Second, whilst you are right that C-129/00 focusses on the question of divergent interpretations, that does not exhaust the case-law on the matter. In fact, that case is only cited as an aside by the AG in fn63. The main cases cited, namely C-144/99 Commission v Belgium and C-421/12 Commission v Belgium, do support the fundamental claim here – namely that where the legislature has failed or omitted to transpose a provision of a directive, even settled case-law does not suffice to remedy this.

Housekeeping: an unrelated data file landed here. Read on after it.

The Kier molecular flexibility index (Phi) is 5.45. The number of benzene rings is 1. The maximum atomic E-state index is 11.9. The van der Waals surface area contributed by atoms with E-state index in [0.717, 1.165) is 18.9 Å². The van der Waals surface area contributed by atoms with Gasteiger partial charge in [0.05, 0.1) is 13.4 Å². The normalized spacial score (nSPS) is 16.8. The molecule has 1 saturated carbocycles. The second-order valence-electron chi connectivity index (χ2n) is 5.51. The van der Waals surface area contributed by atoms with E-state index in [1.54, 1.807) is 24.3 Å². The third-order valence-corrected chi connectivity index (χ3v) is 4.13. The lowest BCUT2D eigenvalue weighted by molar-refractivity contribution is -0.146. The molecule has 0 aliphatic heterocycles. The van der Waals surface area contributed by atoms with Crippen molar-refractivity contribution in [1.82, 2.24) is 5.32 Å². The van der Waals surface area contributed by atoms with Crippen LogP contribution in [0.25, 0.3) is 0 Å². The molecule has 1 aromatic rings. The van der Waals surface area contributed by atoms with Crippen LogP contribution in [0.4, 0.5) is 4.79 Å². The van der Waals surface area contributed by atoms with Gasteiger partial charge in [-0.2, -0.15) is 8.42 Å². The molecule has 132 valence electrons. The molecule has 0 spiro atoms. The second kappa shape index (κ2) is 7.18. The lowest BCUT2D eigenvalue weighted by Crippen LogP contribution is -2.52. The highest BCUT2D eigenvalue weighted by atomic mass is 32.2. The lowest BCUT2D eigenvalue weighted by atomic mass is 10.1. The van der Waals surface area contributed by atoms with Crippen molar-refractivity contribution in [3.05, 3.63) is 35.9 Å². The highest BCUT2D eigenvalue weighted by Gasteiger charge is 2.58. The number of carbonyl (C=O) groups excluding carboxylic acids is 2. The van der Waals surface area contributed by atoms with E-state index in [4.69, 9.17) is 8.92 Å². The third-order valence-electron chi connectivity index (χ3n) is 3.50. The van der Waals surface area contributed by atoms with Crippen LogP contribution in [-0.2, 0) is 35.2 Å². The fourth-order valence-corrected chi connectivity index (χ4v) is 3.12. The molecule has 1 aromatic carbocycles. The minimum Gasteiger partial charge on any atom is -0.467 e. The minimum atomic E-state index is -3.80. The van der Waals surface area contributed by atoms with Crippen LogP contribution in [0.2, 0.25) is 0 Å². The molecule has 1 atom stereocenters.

Third, I am not sure I follow the argument that price controls of any sort are per se incompatible with a market economy. In any event, it is difficult to see the relevance of this to the interpretation of this directive.
Finally, it is worth taking a step back. Art.8 ensures that rules that are more pro-consumer than the directive’s may remain in force. The intention was plainly that standards of consumer protection should only be lowered to that of the directive where the legislature chose to do so in implementing it. Consistent with the case-law noted above, such lowering would be for the legislature, not the courts. It seems entirely right, in that context, that a national court cannot rely on art.4(2) of the directive in direct contravention of art.8.